In common with Tony Blair, the party leader, and other front-benchers, Mr Boateng and his wife have selected a school some way outside their own local authority area. Their daughter Charlotte, 11, was one of 180 pupils accepted to begin last September from around 600 applicants to Watford Girls' Grammar School, a good 10 miles from the London Borough of Brent.
Despite its title the school is a comprehensive, but one that has come near the top of last year's exam results league tables. And it has applied for Department for Education permission to become selective and pick pupils according to academic prowess. That probably angers the Labour rank and file more than anything else.
The Boateng disclosure will exacerbate Labour tensions which spilled over on Wednesday in a heated Westminster meeting when Roy Hattersley, the former deputy leader, and other MPs demanded that Labour revert to its former policy of scrapping grant-maintained schools.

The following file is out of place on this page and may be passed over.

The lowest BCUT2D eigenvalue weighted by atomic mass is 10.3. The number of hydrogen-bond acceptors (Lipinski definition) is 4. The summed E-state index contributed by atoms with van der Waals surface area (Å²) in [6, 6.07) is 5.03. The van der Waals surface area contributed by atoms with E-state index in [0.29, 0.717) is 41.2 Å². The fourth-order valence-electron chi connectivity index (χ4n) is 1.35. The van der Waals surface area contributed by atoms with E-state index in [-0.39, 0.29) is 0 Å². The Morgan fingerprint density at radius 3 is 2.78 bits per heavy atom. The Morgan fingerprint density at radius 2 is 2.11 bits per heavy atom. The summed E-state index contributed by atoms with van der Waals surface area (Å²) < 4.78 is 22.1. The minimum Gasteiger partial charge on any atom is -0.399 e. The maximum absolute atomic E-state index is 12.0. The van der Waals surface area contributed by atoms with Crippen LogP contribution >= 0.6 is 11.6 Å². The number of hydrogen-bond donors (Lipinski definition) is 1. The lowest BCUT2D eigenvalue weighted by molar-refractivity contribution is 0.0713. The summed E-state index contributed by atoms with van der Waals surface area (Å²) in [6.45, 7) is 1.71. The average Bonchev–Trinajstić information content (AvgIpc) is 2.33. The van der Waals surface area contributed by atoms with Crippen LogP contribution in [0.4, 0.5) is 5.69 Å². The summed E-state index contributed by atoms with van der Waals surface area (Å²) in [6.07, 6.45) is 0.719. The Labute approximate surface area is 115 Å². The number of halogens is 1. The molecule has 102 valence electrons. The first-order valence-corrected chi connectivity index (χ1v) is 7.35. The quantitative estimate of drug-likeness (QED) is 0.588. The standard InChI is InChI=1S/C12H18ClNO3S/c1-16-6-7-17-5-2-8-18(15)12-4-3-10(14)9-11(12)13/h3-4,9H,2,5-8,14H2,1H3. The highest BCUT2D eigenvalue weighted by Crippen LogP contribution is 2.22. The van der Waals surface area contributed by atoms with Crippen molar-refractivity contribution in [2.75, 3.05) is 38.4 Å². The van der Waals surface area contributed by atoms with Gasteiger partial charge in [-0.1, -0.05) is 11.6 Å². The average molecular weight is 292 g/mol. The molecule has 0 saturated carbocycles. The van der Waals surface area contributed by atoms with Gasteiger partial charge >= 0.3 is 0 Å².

Mr Blair's son Euan is to attend the grant-maintained Oratory School, west London, eight miles from his Islington home. MPs at the meeting left him in no doubt about mounting dismay over the softening of Labour's official stance, and heavily emphasised their opposition to selection.
Mr Boateng and the party declined to comment last night. Similar choices have been made by other prominent Labour politicians. Like the Blairs, Harriet Harman, employment spokeswoman, went outside her home area of Dulwich in choosing the London Oratory, for her son. Peter Kilfoyle, an education spokesman, is keeping his son Patrick, 13, at Liverpool's Blue Coat School, the voluntary-aided comprehensive that topped the exam tables, despite its application last December to become a grammar school.
Jack Straw, shadow Home Secretary, who lives in the formerly Labour-dominated London Borough of Lambeth, sent his son across the Thames to a school in Tory-controlled Westminster. Margaret Hodge, MP for Barking and former leader of Islington council, chose a comprehensive school in neighbouring Camden.